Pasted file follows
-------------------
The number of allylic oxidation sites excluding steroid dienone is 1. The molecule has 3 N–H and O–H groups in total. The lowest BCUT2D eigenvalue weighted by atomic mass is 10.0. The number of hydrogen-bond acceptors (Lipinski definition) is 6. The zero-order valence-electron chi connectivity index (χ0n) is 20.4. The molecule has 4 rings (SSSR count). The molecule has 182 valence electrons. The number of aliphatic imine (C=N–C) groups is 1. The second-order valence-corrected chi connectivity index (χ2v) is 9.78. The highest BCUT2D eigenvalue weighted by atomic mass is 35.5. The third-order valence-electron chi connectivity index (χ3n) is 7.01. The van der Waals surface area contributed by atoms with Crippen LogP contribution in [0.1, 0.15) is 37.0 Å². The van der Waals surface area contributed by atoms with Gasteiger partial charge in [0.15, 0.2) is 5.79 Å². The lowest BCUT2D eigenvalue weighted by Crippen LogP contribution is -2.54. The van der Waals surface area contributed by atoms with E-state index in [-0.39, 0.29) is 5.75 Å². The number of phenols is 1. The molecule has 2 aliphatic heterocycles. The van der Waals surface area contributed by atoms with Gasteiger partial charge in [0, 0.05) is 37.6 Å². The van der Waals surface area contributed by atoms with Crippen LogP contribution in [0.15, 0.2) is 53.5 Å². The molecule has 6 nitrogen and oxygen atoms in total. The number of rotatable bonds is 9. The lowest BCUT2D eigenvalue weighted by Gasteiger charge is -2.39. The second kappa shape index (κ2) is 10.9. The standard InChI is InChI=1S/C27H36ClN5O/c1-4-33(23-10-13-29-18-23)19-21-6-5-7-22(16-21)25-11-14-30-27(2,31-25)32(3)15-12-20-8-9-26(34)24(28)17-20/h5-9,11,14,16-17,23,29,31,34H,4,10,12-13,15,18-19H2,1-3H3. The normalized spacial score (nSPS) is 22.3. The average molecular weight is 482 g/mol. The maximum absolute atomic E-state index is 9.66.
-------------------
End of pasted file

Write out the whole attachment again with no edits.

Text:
The number of allylic oxidation sites excluding steroid dienone is 1. The molecule has 3 N–H and O–H groups in total. The lowest BCUT2D eigenvalue weighted by atomic mass is 10.0. The number of hydrogen-bond acceptors (Lipinski definition) is 6. The zero-order valence-electron chi connectivity index (χ0n) is 20.4. The molecule has 4 rings (SSSR count). The molecule has 182 valence electrons. The number of aliphatic imine (C=N–C) groups is 1. The second-order valence-corrected chi connectivity index (χ2v) is 9.78. The highest BCUT2D eigenvalue weighted by atomic mass is 35.5. The third-order valence-electron chi connectivity index (χ3n) is 7.01. The van der Waals surface area contributed by atoms with Crippen LogP contribution in [0.1, 0.15) is 37.0 Å². The van der Waals surface area contributed by atoms with Gasteiger partial charge in [0.15, 0.2) is 5.79 Å². The lowest BCUT2D eigenvalue weighted by Crippen LogP contribution is -2.54. The van der Waals surface area contributed by atoms with E-state index in [-0.39, 0.29) is 5.75 Å². The number of phenols is 1. The molecule has 2 aliphatic heterocycles. The van der Waals surface area contributed by atoms with Gasteiger partial charge in [0, 0.05) is 37.6 Å². The van der Waals surface area contributed by atoms with Crippen LogP contribution in [0.15, 0.2) is 53.5 Å². The molecule has 6 nitrogen and oxygen atoms in total. The number of rotatable bonds is 9. The lowest BCUT2D eigenvalue weighted by Gasteiger charge is -2.39. The second kappa shape index (κ2) is 10.9. The standard InChI is InChI=1S/C27H36ClN5O/c1-4-33(23-10-13-29-18-23)19-21-6-5-7-22(16-21)25-11-14-30-27(2,31-25)32(3)15-12-20-8-9-26(34)24(28)17-20/h5-9,11,14,16-17,23,29,31,34H,4,10,12-13,15,18-19H2,1-3H3. The normalized spacial score (nSPS) is 22.3. The average molecular weight is 482 g/mol. The maximum absolute atomic E-state index is 9.66.